Frank Wetzel taught me how to paint skies. At first, he had me make copies. "John Constable was a master of skies," he told me. So I copied Constable's skies for awhile and learned a lot about how incredibly nuanced and unpredictable skies can be. When I'd copied enough, I was sent outside with canvas marked out in a grid of little rectangles. I was to set out my colors and mix them according to what I saw above. Each rectangle was then to be quickly filled with a 5 to 10 minute glimpse of sky. This wasn't fun, at first, and much harder than it sounds. But I stuck with it. Four years after Frank's lessons, I've learned to really enjoy painting skies.


From the Garden

On Being a Bean, oil on canvas, 10 x 8 inches


Late July Color Exhibition

Black-eyed Susans below the Sunny Garden

I planted this "yellow stroke" from seed last fall. To the right of these blooms is my dog's path - the one he runs and barks along to keep the cars out of the garden. So far, he's been very successful.


in progress

Being a Bean (in progress - and sideways), oil on canvas, 10 x 8 inches

My poor cactus. It got bent over that way when it outgrew the small bay window in front of my kitchen sink. To compensate, it started growing an offshoot. I just noticed another tiny offshoot bud. This cactus is unstoppable.

Beans for Breakfast

I'm going to start painting a piece of my breakfast today - a single green bean hanging by a thread.

I just went out and picked these and, for some reason, laid the fist-full on the scanner bed. It's an interesting image, I think - requiring some thought and effort to discern what's happening.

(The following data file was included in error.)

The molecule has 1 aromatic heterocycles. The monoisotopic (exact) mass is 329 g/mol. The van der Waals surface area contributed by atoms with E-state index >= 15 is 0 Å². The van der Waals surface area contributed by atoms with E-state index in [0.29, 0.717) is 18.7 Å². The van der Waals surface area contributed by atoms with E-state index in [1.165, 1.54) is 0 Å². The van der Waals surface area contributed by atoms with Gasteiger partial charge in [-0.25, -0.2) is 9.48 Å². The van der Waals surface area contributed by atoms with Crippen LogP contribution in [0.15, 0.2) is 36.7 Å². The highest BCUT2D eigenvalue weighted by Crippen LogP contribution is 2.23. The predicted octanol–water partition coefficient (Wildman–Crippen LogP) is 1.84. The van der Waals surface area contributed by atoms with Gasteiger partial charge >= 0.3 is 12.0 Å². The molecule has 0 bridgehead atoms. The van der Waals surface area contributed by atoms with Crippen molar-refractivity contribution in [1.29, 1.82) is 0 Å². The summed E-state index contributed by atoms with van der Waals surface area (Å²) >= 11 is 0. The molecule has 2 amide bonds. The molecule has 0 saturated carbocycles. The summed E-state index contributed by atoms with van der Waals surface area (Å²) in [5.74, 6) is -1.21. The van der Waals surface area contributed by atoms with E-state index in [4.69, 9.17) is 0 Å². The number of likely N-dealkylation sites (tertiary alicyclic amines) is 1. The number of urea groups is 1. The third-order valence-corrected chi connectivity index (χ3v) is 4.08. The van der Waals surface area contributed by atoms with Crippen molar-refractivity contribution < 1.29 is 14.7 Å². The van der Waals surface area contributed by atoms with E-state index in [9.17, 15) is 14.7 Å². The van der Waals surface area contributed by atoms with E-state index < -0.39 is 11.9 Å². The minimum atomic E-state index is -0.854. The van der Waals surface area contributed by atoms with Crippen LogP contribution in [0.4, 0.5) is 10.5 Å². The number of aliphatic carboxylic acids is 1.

You can read a recent review of my work at J.T. Kirkland's blog, Thinking about Art. He's generously put together a very rich-multi-layered project there called "Artists Review Artists."

my breakfast, freshly picked and scanned



a detail (with raking light) of the middle-left edge of the painting in the preceding post

I love this canvas. It's Allens Artist Canvas' unprimed medium weight #12.


The Potential of a Pear

The Potential of a Pear, oil on canvas, 20 x 16 inches

I painted the finishing touches of this one while listening to Maggot Brain - thanks to my s.o., Robert, and his CD.

Robert's far cooler than me.


in Progress

oil on canvas, 20 x 16 inches

Every time I see those bright-green-tipped clamps in one of these photos, I cringe. I've been meaning to get some stuff to dunk them in to turn them black. Come to mention it, I think I'll hop on my bike right now and get some. Bye.

update at 4:30pm: I couldn't find any Dip & Grip at the two stores nearby - I guess I'll look another day elsewhere.
update on July 16, 2008: The bright-green tips slide right off. Since I'm not that worried about the clamps marring anything, that's what the tips will do - slide off and into the trash - bye.


from 1999

plan for a mobile; ink on paper; 11 x 8.5 inches

Leaves; oak leaves, spray paint, fish line pivots, thread, glue, birch dowels and dust; about 30 x 30 x 30 inches

I decided not to put an acorn at the top of the mobile - but I still like it in the drawing.